Bob, a dad from Portland, Ore., faces a classic sports parenting dilemma: His 8-year-old daughter, Rachel, played soccer for one season, and now wants to drop out. She says it’s no fun for her because she’s not as experienced as the other girls, who’ve been playing since kindergarten.
Bob wonders: Should he insist Rachel give soccer another try? Bob sees sports as a great opportunity for his daughter–who attends a private school–to spend some social time with the girls in her neighborhood who attend public school. He had urged her to join the team when a neighbor invited her to join.
Insisting that kids like Rachel play another season of soccer isn’t a good idea. If kids play simply because their parents want them to play, they’re engaging in “other-motivated” sports activities, which means they’re staying on the team to satisfy their parents, rather than themselves.
Instead, parents need to ensure kids are motivated to play because they want to take part in sports. Parents can do this by making soccer, baseball or basketball fun. For example, Bob could play soccer or another sport with Rachel—and her friends—in a park. Kids this age love games like “red light, green light,” and “sharks and minnows.” Children enjoy it when parents or coaches integrate dribbling a ball into these kinds of games. It’s possible Rachel will reap more enjoyment out of soccer if she takes part in sports in this informal fashion, and may be open to playing more often, even if it’s just informally for now.
In addition, parents like Bob should talk to their children about the kids’ concerns they’re not as good as the other players. In this case, Rachel seems to want to be one of the better players on the team. Bob might encourage Rachel to focus more on the fun, and tell her making mistakes is all a part of learning; mistakes are natural and understandable.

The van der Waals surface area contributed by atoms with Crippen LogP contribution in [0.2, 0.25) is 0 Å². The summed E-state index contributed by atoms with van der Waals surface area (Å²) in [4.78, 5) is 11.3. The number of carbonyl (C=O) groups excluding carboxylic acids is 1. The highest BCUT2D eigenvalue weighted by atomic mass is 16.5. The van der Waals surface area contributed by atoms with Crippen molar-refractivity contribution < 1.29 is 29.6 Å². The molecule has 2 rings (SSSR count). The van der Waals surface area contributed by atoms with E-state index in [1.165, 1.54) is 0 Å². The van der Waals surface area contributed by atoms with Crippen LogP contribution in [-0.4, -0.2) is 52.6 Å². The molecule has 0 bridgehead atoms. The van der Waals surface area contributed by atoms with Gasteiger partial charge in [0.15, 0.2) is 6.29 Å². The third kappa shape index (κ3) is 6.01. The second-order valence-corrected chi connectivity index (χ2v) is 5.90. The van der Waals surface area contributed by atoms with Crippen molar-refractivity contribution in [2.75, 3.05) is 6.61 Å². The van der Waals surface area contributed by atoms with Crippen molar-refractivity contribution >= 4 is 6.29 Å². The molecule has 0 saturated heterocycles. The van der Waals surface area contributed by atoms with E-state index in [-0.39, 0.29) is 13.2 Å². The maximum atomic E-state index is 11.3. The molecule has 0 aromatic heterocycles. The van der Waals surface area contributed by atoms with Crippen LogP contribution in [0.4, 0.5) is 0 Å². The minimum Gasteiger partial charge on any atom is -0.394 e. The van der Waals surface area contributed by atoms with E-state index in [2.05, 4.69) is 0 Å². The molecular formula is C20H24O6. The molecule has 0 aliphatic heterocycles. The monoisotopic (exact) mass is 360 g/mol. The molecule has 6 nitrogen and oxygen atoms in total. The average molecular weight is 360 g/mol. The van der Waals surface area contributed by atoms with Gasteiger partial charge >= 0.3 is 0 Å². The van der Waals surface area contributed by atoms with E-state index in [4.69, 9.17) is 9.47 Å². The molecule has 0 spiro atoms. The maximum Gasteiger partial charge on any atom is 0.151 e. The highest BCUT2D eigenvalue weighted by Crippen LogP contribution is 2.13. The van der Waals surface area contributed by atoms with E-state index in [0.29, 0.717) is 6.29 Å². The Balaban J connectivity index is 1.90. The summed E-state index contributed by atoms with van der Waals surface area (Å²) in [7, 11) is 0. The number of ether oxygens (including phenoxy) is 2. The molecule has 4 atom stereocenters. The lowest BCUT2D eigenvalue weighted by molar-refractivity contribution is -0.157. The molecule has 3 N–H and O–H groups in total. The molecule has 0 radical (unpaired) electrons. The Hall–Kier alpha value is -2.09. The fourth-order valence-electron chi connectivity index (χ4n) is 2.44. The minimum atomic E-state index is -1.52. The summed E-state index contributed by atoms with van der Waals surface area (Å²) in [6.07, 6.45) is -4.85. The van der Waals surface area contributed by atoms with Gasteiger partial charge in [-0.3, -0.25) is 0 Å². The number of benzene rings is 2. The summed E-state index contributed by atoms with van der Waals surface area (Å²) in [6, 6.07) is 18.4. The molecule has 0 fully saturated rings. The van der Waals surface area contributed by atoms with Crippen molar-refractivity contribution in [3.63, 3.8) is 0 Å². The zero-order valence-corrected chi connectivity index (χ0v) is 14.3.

In fact, you can impart this message while kicking a ball around with a child. Sports parents can make lots of mistakes and laugh at themselves, for example. Also, when their kids feel they make mistakes, parents should tell them it’s okay; everyone commits blunders.
Not only do kids–like Rachel–refuse to play another season if they feel they’re not “good enough.” They’ll often threaten to quit playing a game after making a mistake. One mom says that her 9-year-old daughter, after striking out in softball, will stomp, cry, throw her bat down, complain of injury, question referees’ calls and mouth to her parents, “I don’t want to play.”
This girl clearly has set high goals for herself. On the one hand, that’s good, because she’s likely motivated to practice hard and improve. On the other hand, she becomes very upset—and threatens to quit playing–when she doesn’t meet her own high expectations. Again, it’s important for parents of these children to ensure they’re not pressuring the kids to perform well. Moms and dads need to tell kids it’s okay to be human; they’re not expected to be perfect. These parents should be sure that all their feedback is positive. Negative feedback—“You shouldn’t have swung at that pitch”—will likely increase a child’s desire to be “perfect”—or the “best” on the team.
It’s also important to tell the child that she should finish the game. It’s not a good idea to have a child quit in the middle of a game. Instead, emphasize that the other kids depend on your child. Tell the child that mistakes are a natural part of learning sports.
Again, if sports parents can make athletics fun for kids and remind children they’re only human, kids are more likely to “stay in the game”—for this season and many to come.
Dr. Patrick Cohn and Lisa Cohn are founders of The Ultimate Sports Parent. Listen to their radio show and download their free e-book, “Ten Tips to Improve Confidence and Success in Young Athletes,” by visiting The Ultimate Sports Parent.